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How to Control Mold, Avoid Allergies
Limiting moisture in the home is key, specialists say

By Mary Elizabeth Dallas

FRIDAY, Feb. 17, 2017 (HealthDay News) -- Mold can grow almost anywhere. But limiting moisture can help prevent it from developing indoors and causing health problems, according to the U.S. Environmental Protection Agency.

If mold develops it must be removed, because it can cause allergic reactions, asthma and other breathing problems.

Use water and detergent to remove mold from surfaces and dry affected areas completely afterwards. If mold develops on absorbent materials, such as ceiling tiles, they may need to be replaced.

To prevent mold from returning, it's important to get rid of the water or leak that's causing it to grow. Indoor humidity or moisture must be reduced to no more than 60 percent. To do this, the EPA offers these tips:

  • Provide ventilation to the outside for clothes dryers, bathrooms and other areas that produce moisture.
  • Use air conditioners and de-humidifiers.
  • Use exhaust fans while cooking, washing dishes or cleaning.
  • If building materials or furnishings get wet, clean and dry within 48 hours.
  • Insulate cold surfaces, such as windows, exterior walls, roofs and floors to prevent condensation.

More information

The U.S. Centers for Disease Control and Prevention has more about mold.

SOURCE: U.S. Environmental Protection Agency, news release, 2017

Copyright © 2017 HealthDay. All rights reserved. URL:http://consumer.healthday.com/Article.asp?AID=719581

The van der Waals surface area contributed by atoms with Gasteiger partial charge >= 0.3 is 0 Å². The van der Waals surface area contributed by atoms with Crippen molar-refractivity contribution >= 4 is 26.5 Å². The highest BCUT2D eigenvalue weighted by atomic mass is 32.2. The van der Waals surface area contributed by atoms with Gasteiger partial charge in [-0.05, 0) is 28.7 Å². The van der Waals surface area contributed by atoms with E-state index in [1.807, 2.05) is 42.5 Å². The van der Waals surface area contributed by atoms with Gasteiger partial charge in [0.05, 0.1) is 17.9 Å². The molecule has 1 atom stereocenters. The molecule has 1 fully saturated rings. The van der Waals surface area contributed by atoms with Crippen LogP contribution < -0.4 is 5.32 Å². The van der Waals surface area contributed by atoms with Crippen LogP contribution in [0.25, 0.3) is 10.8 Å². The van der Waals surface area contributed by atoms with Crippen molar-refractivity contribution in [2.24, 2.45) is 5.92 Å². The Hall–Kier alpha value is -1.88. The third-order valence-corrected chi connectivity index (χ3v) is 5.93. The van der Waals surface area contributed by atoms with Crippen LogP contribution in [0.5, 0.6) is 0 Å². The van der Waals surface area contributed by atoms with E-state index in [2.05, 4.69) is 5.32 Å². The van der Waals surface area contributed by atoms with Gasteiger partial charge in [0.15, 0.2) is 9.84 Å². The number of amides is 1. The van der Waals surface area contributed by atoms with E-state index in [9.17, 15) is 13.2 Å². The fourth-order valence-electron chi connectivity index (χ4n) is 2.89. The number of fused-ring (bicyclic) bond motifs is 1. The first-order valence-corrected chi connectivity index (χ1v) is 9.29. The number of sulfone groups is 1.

Resources from HONselect: HONselect is the HON's medical search engine. It retrieves scientific articles, images, conferences and web sites on the selected subject.
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The list of medical terms above are retrieved automatically from the article.

Disclaimer: The text presented on this page is not a substitute for professional medical advice. It is for your information only and may not represent your true individual medical situation. Do not hesitate to consult your healthcare provider if you have any questions or concerns. Do not use this information to diagnose or treat a health problem or disease without consulting a qualified healthcare professional.
Be advised that HealthDay articles are derived from various sources and may not reflect your own country regulations. The Health On the Net Foundation does not endorse opinions, products, or services that may appear in HealthDay articles.


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